The decision to expropriate was roundly condemned by the international community, and the United Kingdom joined—and joins—in that condemnation. I very much welcome the decision by the Israeli Cabinet not to proceed with the expropriation. I very much hope that that proposal is not brought forward again at any time in the future.
My hon. Friend the Member for Bexleyheath stated rightly that the status of east Jerusalem is to be left to the end of the negotiations. I believe that it is right that it should be left to the end of the negotiations. I know that there has been a tendency, especially by the Palestinian negotiators, to seek to bring forward the question of the status of east Jerusalem to an earlier stage. I believe that such an approach would be an error and it is certainly inconsistent with the declaration of principles.
The plain fact is that an agreement on the status of east Jerusalem is going to be extraordinarily difficult to achieve. I do not believe that it is possible to achieve such an agreement unless substantial agreement is achieved on all the other matters. Therefore, I hope that all the parties to the negotiations will be ready and willing to stand by the principles already agreed and leave the status of east Jerusalem until the end.
I hope very much that it will possible to approach that question of status from the point of view that east Jerusalem should be made a focus for reconciliation rather than a subject of continuing conflict. I do not see how that is going to be achieved unless all the parties to the negotiations accept that a way has to be found of sharing Jerusalem. Quite what that way is, it seems to me, is not something for a British Minister to seek to identify in advance. It is a matter for negotiation by the parties to the negotiations.
I am absolutely clear in my own mind that it is wrong to seek to pre-empt any conclusion that might otherwise be possible by, for example, creating facts on the ground. Against that background, I certainly condemn any attempt to extend settlements in or around east Jerusalem. I say, too, to the Palestinians that they must not seek to pre-empt the decision in any way.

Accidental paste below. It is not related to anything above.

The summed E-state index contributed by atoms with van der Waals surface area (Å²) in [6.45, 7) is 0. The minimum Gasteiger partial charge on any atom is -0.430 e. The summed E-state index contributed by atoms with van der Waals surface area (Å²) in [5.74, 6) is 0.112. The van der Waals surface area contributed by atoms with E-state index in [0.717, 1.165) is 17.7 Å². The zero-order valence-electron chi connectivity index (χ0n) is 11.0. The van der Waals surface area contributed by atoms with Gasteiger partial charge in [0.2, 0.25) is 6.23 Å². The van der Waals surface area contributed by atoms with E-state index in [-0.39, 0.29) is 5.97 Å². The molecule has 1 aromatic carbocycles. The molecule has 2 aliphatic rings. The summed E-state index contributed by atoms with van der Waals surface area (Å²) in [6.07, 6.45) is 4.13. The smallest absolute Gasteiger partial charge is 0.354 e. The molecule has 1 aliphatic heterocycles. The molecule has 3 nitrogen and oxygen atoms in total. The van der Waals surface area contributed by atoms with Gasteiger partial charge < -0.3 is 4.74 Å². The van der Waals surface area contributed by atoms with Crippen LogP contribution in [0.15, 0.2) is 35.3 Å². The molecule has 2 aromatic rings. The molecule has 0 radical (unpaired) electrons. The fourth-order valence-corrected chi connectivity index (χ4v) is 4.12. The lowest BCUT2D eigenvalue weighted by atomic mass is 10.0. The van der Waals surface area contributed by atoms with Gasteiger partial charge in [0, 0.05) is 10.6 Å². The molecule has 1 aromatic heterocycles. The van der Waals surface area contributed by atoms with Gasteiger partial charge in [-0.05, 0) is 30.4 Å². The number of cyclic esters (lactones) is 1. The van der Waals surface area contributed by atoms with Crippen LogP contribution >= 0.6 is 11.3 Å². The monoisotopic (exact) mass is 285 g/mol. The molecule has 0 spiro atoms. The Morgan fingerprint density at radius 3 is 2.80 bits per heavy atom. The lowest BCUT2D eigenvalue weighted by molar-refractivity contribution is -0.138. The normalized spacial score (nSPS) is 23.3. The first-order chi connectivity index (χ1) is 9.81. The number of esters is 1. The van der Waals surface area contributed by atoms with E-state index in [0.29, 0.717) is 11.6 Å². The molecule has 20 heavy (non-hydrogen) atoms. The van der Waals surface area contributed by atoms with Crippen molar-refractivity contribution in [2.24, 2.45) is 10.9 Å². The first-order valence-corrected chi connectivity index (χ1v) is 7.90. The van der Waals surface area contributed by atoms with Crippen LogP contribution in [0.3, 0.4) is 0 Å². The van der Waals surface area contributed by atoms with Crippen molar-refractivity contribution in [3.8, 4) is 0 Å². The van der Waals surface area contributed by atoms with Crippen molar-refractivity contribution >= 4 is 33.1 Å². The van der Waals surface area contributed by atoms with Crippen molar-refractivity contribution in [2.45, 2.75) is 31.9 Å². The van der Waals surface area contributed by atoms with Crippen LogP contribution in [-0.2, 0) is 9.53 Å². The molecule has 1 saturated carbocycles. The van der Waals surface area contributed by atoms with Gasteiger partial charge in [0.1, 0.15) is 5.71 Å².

I am aware of the view of the Israeli Government that sharing Jerusalem will not be possible, that they are willing to provide access to the holy places but cannot go beyond that. That view is, of course, felt throughout the Likud, but is also a view expressed by almost all the Ministers in the present Israeli Government. My own belief is that such an approach will not provide the basis for a long-term, sustainable agreement.
I think that, if we are to see a settlement that will satisfy Palestinians and Arabs, it is going to have to be on the basis of some sharing of Jerusalem that goes beyond merely allowing access to holy places. As I say, it is not for a British Minister to seek to identify any particular model, but it is for us to commend the principles to those who participate in the negotiations, and that we will do.
The hon. Member for Dundee, West concluded his speech by referring to elections and redeployment. I share his view that this is a matter of enormous importance. I hope that it will be possible to come to an agreement around July on elections within the occupied territories and a redeployment of the Israeli defence forces away from residential areas or, at least, away from the most sensitive ones.
If the Palestinian authority is to have the kind of legitimacy that both we and, more important the Israelis wish to see—and, which, of course, th
It was partly this thinking that caused the Prime Minister to offer that the European Union should seek to co-ordinate the observing and monitoring of those elections. I am glad to say that the principle of that has been accepted and we see a fixed agreement to carry out the redeployment and to carry forward the elections as being a critical phase in the process of securing a final agreement. The European Union and the British Government in particular will seek to do all that they can to reinforce that part of this process.
It being half past Two o'clock, the motion for the Adjournment of the House lapsed, pursuant to Order [19 December].